LOS ANGELES • The first inquiry arrived at the National Basketball Association (NBA) Players Association just seconds after commissioner Adam Silver suspended the regular season on March 11 because of the coronavirus pandemic.
One player, then another, and then a whole lot more, all wanted to know the same thing: How much was this going to cost them?
“Players aren’t stupid,” Michele Roberts, the union’s executive director, said in a phone interview. “Guys wanted a ballpark.”
The union was able to give a rough answer for its 450-plus members, based on how much they would lose per game.
But these days, there are more questions than answers.
The players want to know what-if this, what-if that. What if, they ask, Covid-19 wipes out the rest of the season, including the play-offs?
A “more than a significant” amount of the league’s annual revenue is generated during the postseason. A dip in revenue directly affects the players because it is how the salary cap – a team’s spending limit – is calculated.
The more money the NBA makes, the more its teams can spend on players.
But with the contagion coming on the heels of a tweet-related flap with China, which cost the league hundreds of millions of dollars in revenue as games were blacked out, it has been a double-whammy.
When it comes to basketball-related income, it has been “a season from hell”, according to Roberts.
The NBA does not have answers either, as it all depends on how long it takes for the virus threat to subside. As of yesterday, the United States had close to 27,000 Covid-19 cases and 348 deaths.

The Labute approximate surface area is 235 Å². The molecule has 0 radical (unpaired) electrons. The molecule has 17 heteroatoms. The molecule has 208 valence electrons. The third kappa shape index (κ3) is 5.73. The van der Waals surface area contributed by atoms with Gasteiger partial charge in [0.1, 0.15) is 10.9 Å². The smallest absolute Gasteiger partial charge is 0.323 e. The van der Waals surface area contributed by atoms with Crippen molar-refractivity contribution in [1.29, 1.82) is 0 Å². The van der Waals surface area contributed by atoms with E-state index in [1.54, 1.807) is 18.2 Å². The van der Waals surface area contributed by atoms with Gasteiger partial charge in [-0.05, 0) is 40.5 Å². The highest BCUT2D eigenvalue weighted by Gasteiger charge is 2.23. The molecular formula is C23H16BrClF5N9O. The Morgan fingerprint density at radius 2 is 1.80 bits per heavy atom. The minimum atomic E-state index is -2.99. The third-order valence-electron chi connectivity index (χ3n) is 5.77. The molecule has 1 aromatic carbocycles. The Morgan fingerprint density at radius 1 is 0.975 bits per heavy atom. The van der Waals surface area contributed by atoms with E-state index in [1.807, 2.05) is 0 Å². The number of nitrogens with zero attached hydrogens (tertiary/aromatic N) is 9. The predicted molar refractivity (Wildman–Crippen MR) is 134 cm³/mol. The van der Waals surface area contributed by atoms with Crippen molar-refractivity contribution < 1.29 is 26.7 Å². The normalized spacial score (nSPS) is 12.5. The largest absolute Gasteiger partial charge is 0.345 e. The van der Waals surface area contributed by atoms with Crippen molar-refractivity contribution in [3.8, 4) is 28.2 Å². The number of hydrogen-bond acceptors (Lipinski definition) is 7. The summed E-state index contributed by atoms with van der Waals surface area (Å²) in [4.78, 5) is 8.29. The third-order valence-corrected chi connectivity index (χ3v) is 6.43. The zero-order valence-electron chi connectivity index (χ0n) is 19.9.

The league plans to pay full salaries to players as scheduled on April 1, but could begin cutting wages to recover money from cancelled games by April 15, ESPN reported on Saturday night.
Citing an NBA memo shared with franchises a day earlier, the sport network’s website said the league might soon begin recovering salary based on a “force majeure” clause in its collective bargaining agreement with players, but will inform teams about its plans before the April 15 payment date.
That is the day the league’s regular season was set to end before being derailed by the outbreak.
Under terms of the NBA-union deal, the league can withhold a percentage of a player’s salary for a catastrophic situation that forces games to be cancelled, including a pandemic.
That money could be held back under the disaster clause in the short term and be used to pay players later should the games eventually be contested.
NBA owners are preparing for major financial losses if the campaign does not resume and have reportedly been seeking arena dates into August in hopes of bringing the term to some sort of conclusion.
For their part, league officials are modelling a number of possibilities.
Among them, the doomsday scenario of an obliterated regular season and play-offs; staging the remaining regular-season and play-off games without fans; and a full rebound, with post-season games in front of a sell-out crowd.
“I’m realistic about the prospects of the regular season,” Roberts said. “But we should not lose all hope about having some modicum of play-offs.”
The league’s labour deal, however, means owners do not have to pay players for games nixed because of Covid-19.
“We’re anxiously awaiting the league’s estimates,” Roberts added. “The doomsday scenario is not a happy one.”
AGENCE FRANCE-PRESSE, BLOOMBERG
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